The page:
California Educator

September 2012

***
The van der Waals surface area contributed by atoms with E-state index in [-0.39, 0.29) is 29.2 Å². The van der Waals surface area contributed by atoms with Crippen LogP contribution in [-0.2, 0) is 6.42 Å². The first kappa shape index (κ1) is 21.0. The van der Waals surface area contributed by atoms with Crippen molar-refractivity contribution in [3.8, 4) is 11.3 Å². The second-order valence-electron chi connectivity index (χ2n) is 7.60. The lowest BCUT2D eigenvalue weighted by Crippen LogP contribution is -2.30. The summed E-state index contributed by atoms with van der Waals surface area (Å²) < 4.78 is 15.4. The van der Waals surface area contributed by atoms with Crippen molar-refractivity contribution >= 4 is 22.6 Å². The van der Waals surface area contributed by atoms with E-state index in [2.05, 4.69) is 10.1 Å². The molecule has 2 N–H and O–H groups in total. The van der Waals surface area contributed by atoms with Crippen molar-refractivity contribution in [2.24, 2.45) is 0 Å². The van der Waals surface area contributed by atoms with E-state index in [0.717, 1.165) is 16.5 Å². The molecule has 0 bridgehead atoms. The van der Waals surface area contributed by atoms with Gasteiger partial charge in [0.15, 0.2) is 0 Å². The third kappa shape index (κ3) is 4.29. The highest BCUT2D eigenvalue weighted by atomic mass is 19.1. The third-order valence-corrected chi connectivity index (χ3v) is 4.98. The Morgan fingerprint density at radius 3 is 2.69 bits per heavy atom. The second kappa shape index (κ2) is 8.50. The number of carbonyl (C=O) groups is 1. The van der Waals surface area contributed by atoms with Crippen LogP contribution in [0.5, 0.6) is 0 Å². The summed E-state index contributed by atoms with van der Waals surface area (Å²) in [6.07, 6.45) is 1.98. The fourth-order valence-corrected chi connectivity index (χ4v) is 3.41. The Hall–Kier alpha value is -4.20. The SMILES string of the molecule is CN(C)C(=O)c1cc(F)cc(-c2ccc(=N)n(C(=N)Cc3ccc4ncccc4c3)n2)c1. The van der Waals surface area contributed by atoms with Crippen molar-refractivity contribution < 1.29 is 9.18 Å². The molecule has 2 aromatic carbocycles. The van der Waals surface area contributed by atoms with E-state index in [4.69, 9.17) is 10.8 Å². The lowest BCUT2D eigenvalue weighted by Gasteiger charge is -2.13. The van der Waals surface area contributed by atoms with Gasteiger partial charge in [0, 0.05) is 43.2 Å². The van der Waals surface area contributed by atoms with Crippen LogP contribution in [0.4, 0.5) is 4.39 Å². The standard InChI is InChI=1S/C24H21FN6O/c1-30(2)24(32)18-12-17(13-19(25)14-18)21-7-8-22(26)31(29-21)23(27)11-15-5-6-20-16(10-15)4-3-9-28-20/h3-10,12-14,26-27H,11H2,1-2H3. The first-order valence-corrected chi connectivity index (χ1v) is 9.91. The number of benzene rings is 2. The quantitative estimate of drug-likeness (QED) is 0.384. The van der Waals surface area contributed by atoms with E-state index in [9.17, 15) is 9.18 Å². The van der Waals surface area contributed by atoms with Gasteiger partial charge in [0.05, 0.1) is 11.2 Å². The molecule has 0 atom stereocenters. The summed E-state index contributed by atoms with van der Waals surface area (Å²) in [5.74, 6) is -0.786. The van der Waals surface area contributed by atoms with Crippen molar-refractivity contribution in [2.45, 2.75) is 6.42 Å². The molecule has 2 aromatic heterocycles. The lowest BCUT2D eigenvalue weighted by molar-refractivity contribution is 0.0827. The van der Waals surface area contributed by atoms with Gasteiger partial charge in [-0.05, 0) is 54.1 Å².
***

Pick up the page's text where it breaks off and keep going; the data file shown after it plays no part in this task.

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CAMPAIGN 2012 facturing, retail, construction, health care and other industries. These Californians are workers, parents and community leaders who support adequate school fund- ing, fair wages and benefits, work- place safety, and smaller class sizes in our public schools. They stand for better health care for children and senior citizens, and safe communities with ade- quate police and fire protection. They're people like Trudy Scha- American Federation of State, County and Municipal Employees. Firefighters are turning up the heat The 30,000 members of California Profes- sional Firefighters in 180 local, state and county affiliates are mobilizing. Their abil- ity to fight for better response times and against budget cutbacks and fire station closures is at stake, among other public safety issues. "We're all in," says Carroll Wills, the fer, senior program director for the League of Women Voters of California and former chairperson of the state's Fair Political Prac- tices Commission. Exposing Prop. 32 is a top prior- ity for the nonpartisan league's 65 local and regional offices, Schafer says. "It tries to look like reform, but in fact it's unfair and unbal- anced. It's not fair to shut down the voice of any segment of society. She spoke out at the No on 32 " Morgan Smith, Little Lake Education Association in Norwalk, wants people to see his opposition to Prop 32. campaign kickoff news conference July 23 in Sacramento, along with communications director for the union. "We are able to bring our bodies — our boots on the ground. President Lou Paulson says, "This is a fight we can't afford to lose. California Professional Firefighters " " stakes have never been so high. If we give up our right to speak up and speak out, everything we've earned is at risk," Paulson adds. "Worse, millions of everyday Califor- nians will be subject to the whims of the super-rich special interests that are exempt from Prop. 32." Also in CTA's corner is the California "We've fought this fight before, but the THE GROWING NO ON PROP. 32 COALITION Story and photos by Mike Myslinski "WE ARE NOT ALONE." That's one key message that CTA President Dean Vogel shared this summer as CTA mobilized to defeat Proposition 32 — the latest ballot measure that threatens to silence our political voice. CTA members are part of a growing coalition fighting the Special Exemptions Act, and the ground- swell is about defending our communities, our classrooms and the middle class. The 325,000 members of CTA are in good company in this fight. The coalition includes 90 labor, social justice, govern- ment reform, public safety and other groups (see the full list at The campaign to defeat Prop. 32 rep- resents more than 2 million teachers, firefighters, police officers, nurses, school support employees, and workers in manu- 30 California Educator September 2012 + 50 words overset a Davis fire captain and Auburn teacher Lysa Sassman, among others. The next day, the president of the Monterey Peninsula League of Women Voters, Beverly Bean, joined a CTA news conference with Presi- dent Vogel and local teachers in Pacific Grove to denounce the measure during the CTA Presidents Conference. Bean said Prop. 32 is "really designed by special interests to help themselves and harm their opponents." Joining CTA in opposing Prop. 32 are State Building and Construction Trades Council, which represents about 350,000 workers in 186 local unions and regional councils in pri- vate-sector building trades. Council President Bob Balgenorth blogged recently that the wealthy interests have learned from their mistakes in 1998 and 2005, when their similar ballot measures to silence workers were rejected by California voters. "So now in 2012, they've gotten education groups such as the California Federation of Teachers, the California School Employees Association, the Associ- ation of California School Administrators, the California Faculty Association, and the Community College League of California, along with other labor organizations such as the California Labor Federation, the Ser- vice Employees International Union, Com- munication Workers of America, and the sneakier," Balgenorth wrote. "They claim that Proposition 32 bans contributions from both unions and corporations. Sound fair? It isn't, because it exempts their secret super PACs, which can raise unlimited amounts of money from corpo- rate interests." Another driving force in the coalition is the California Labor Federation (CLF), the umbrella group for all organized AFL-CIO labor in the state. The CLF is mobilizing more than 40,000 volunteers to contact vot- ers at worksites, on the phone, at the door and online about the dangers of Prop. 32. "Prop. 32 isn't at all what it seems. It's nothing more than a deceptive attack on

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